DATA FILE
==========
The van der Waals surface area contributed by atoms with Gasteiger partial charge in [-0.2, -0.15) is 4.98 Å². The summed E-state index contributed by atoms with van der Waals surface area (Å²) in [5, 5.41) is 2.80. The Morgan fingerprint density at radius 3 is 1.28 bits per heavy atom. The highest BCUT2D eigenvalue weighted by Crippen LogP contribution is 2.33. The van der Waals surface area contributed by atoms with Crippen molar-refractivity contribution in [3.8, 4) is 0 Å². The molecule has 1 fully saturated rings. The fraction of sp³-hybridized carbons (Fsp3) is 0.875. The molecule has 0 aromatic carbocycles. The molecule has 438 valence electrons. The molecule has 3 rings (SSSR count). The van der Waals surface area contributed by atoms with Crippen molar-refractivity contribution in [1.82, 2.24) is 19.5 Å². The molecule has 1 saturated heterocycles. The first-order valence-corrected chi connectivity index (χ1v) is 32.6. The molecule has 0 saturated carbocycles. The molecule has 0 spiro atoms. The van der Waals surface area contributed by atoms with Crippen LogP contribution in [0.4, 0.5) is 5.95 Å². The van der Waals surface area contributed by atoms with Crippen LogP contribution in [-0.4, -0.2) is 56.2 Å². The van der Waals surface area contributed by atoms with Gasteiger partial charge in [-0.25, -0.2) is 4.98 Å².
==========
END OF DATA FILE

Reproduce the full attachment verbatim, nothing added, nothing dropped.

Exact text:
The van der Waals surface area contributed by atoms with Gasteiger partial charge in [-0.2, -0.15) is 4.98 Å². The summed E-state index contributed by atoms with van der Waals surface area (Å²) in [5, 5.41) is 2.80. The Morgan fingerprint density at radius 3 is 1.28 bits per heavy atom. The highest BCUT2D eigenvalue weighted by Crippen LogP contribution is 2.33. The van der Waals surface area contributed by atoms with Crippen molar-refractivity contribution in [3.8, 4) is 0 Å². The molecule has 1 fully saturated rings. The fraction of sp³-hybridized carbons (Fsp3) is 0.875. The molecule has 0 aromatic carbocycles. The molecule has 438 valence electrons. The molecule has 3 rings (SSSR count). The van der Waals surface area contributed by atoms with Crippen molar-refractivity contribution in [1.82, 2.24) is 19.5 Å². The molecule has 1 saturated heterocycles. The first-order valence-corrected chi connectivity index (χ1v) is 32.6. The molecule has 0 saturated carbocycles. The molecule has 0 spiro atoms. The van der Waals surface area contributed by atoms with Crippen LogP contribution in [0.4, 0.5) is 5.95 Å². The van der Waals surface area contributed by atoms with Crippen LogP contribution in [-0.4, -0.2) is 56.2 Å². The van der Waals surface area contributed by atoms with Gasteiger partial charge in [-0.25, -0.2) is 4.98 Å².